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Commencing Asparagus Season

Apr 01, 2015 12:06PM ● By Jennifer Neys

by Lesley Stiles

Even as we take account of drought  -- the foreseeable, unfortunate, long-standing part of our everyday lives, flowers relentlessly create natural sideshows at dang near every house you stroll by. Magnificent blooms pop from huge, magenta shadings and white Magnolia trees; roses burst out on the scene, stealing hearts right and left; freesias sneak their intoxicating scent into rivers of air in front of their dirt homes and force you to stall your walk in the neighborhood to ask, “What is that smell?” It practically forces you to, once again, visit Navlet’s, the Depot, or wherever you satisfy your insatiable Jones for planting. Our climate dictates, with or without water, for a short time anyway, glorious, skin caressing weather, sunrises, sunsets and color that careens through our senses and reminds us of our fortune in living here. No snow piled up for days here, like it or not.

Spring produce is running wild as well; no leash can keep strawberries or amazing, thought-provoking asparagus, returning this month for absolute, total taste-bud bliss, from jumping into reusable market bags and into our mouths.

After a long winter, as if by vegetal spirit summons, around mid-spring, asparagus makes an ethereal appearance amidst winter vegetable-laden tables at farmers’ markets. Long or short, thin or fat, size does not matter. Personal preference only dictates what lands in heavy shopper bags. Tight tips are a must, going from purple to green; firmness does matter with asparagus, having most flavor in the points d'amour ("love tips") that were served as a delicacy to Madame de Pompadour.

Most of our asparagus heralds from the Central Valley of California. Holding great significance in the San Joaquin River Delta, enough to have Stockton honored with the location of the Asparagus Festival annually, asparagus also figures heavily in Britain. The Vale of Evesham in Worcestershire lays claim to the title of largest producer in Eastern Europe, with an immense, weeklong festival honoring the herbaceous spring flowering perennial there, too.

Ancient in origin, the medicinal, diuretic asparagus is depicted in a 3000 year-old Egyptian frieze and also boasts title of mainstay at the Roman festival of Epicurus, used frozen from the previous season.

Used as a companion plant to tomatoes, asparagus repels harmful root nematodes that affect tomato plants, while tomatoes repel the dreaded asparagus beetle. Having opposing seasons of peak production is yet another sweet convenience of nature.

Commencing asparagus season properly requires a celebration on all levels of dining. For breakfast, sauté sliced tips and stalks in butter and green garlic, scramble with eggs and chevre, and consume with fresh baguette and champagne. Lunch requires chilled poached asparagus served with mustard vinaigrette and chopped chives, while evening consumption demands that you toss asparagus with fruity olive oil, garlic, and salt, place on a hot grill to blister tender skins, and drizzle with balsamic vinegar. Sauté prawns with sliced cremini mushrooms, sliced asparagus, and garlic, splash with vin blanc, enrich with cream to reduce, and then lap up. Dipping steamed tips into a soft poached egg sprinkled with cracked sea salt and feathery puffs of grated Manchego serves intimate midnight soirees unforgettably well.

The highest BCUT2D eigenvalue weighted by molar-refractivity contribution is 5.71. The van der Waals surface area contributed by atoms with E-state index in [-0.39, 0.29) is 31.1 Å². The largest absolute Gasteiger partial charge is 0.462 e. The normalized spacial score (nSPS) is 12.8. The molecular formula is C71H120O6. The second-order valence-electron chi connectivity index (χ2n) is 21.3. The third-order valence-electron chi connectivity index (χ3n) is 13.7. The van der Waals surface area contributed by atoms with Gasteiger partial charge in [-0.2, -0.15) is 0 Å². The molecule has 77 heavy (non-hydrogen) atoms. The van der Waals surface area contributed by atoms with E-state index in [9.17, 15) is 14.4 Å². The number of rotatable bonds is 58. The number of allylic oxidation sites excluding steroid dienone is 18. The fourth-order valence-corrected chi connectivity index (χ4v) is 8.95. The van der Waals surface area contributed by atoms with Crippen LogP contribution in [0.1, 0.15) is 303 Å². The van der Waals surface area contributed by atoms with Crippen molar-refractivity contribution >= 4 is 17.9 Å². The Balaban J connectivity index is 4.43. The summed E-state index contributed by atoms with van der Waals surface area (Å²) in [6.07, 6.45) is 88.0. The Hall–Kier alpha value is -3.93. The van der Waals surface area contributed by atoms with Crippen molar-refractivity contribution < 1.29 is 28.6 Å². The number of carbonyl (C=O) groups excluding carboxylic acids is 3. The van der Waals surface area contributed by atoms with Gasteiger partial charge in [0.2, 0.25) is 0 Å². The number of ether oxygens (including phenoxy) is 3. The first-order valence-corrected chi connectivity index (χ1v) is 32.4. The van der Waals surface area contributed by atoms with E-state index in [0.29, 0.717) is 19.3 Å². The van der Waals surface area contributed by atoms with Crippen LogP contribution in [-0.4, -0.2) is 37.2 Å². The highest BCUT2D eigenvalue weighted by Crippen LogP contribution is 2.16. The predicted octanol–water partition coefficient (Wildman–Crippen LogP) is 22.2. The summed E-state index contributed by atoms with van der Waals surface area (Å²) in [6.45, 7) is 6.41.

Get into the hills while the baby animals are still babies, the wild flowers are still wild, and the grass is still green. Take a loved one and a picnic, find a spot to call your own, and just breathe in what we get to call home.

Risotto with Green Garlic and Asparagus

1 large red onion, chopped

2 tablespoons olive oil

1 ½ cups Arborio or Carnaroli rice, or substitute barley for more fiber and protein

About 6 cups stock, heated

4 tablespoons olive oil

1 pound asparagus, sliced in ¼ in pieces

4 stalks of green garlic, cleaned and sliced

6 ounces of grated Parmesan cheese

3 tablespoons chopped parsley

Kosher salt and freshly grated pepper

Heat olive oil in a deep, heavy saucepan. Add onions and sauté for about 4 minutes until they begin to caramelize. Add the rice or barley and sauté for 3 to 4 more minutes until the rice becomes opaque and starts to brown. Add a cup of stock and let it come to a boil. Stir well and reduce heat slightly to a simmer. When stock is almost absorbed, add another cup and let absorb. Add another cup and keep repeating until risotto is creamy and almost soft. Turn off heat. In another sauté pan, heat the olive oil and sauté green garlic and asparagus until both are bright green. Stir into rice and season with parsley, salt and pepper. Serve with grated cheese. Serves 4



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